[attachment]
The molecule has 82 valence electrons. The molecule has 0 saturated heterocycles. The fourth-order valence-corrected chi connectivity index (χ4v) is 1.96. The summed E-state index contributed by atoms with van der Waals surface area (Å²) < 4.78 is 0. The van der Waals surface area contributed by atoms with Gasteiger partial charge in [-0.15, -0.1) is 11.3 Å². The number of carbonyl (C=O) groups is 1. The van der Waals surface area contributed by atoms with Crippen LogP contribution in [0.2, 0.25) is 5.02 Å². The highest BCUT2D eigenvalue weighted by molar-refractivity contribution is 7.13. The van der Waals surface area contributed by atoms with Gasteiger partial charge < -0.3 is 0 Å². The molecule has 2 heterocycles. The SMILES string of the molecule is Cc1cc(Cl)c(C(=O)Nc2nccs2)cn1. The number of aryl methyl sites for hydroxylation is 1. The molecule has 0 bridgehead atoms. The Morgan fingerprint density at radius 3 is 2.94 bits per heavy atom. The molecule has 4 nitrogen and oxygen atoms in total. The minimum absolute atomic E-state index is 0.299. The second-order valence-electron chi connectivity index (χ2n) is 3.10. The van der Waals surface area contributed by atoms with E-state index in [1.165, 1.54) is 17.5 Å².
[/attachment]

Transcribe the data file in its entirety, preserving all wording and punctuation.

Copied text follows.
The molecule has 82 valence electrons. The molecule has 0 saturated heterocycles. The fourth-order valence-corrected chi connectivity index (χ4v) is 1.96. The summed E-state index contributed by atoms with van der Waals surface area (Å²) < 4.78 is 0. The van der Waals surface area contributed by atoms with Gasteiger partial charge in [-0.15, -0.1) is 11.3 Å². The number of carbonyl (C=O) groups is 1. The van der Waals surface area contributed by atoms with Crippen LogP contribution in [0.2, 0.25) is 5.02 Å². The highest BCUT2D eigenvalue weighted by molar-refractivity contribution is 7.13. The van der Waals surface area contributed by atoms with Gasteiger partial charge < -0.3 is 0 Å². The molecule has 2 heterocycles. The SMILES string of the molecule is Cc1cc(Cl)c(C(=O)Nc2nccs2)cn1. The number of aryl methyl sites for hydroxylation is 1. The molecule has 0 bridgehead atoms. The Morgan fingerprint density at radius 3 is 2.94 bits per heavy atom. The molecule has 4 nitrogen and oxygen atoms in total. The minimum absolute atomic E-state index is 0.299. The second-order valence-electron chi connectivity index (χ2n) is 3.10. The van der Waals surface area contributed by atoms with E-state index in [1.165, 1.54) is 17.5 Å².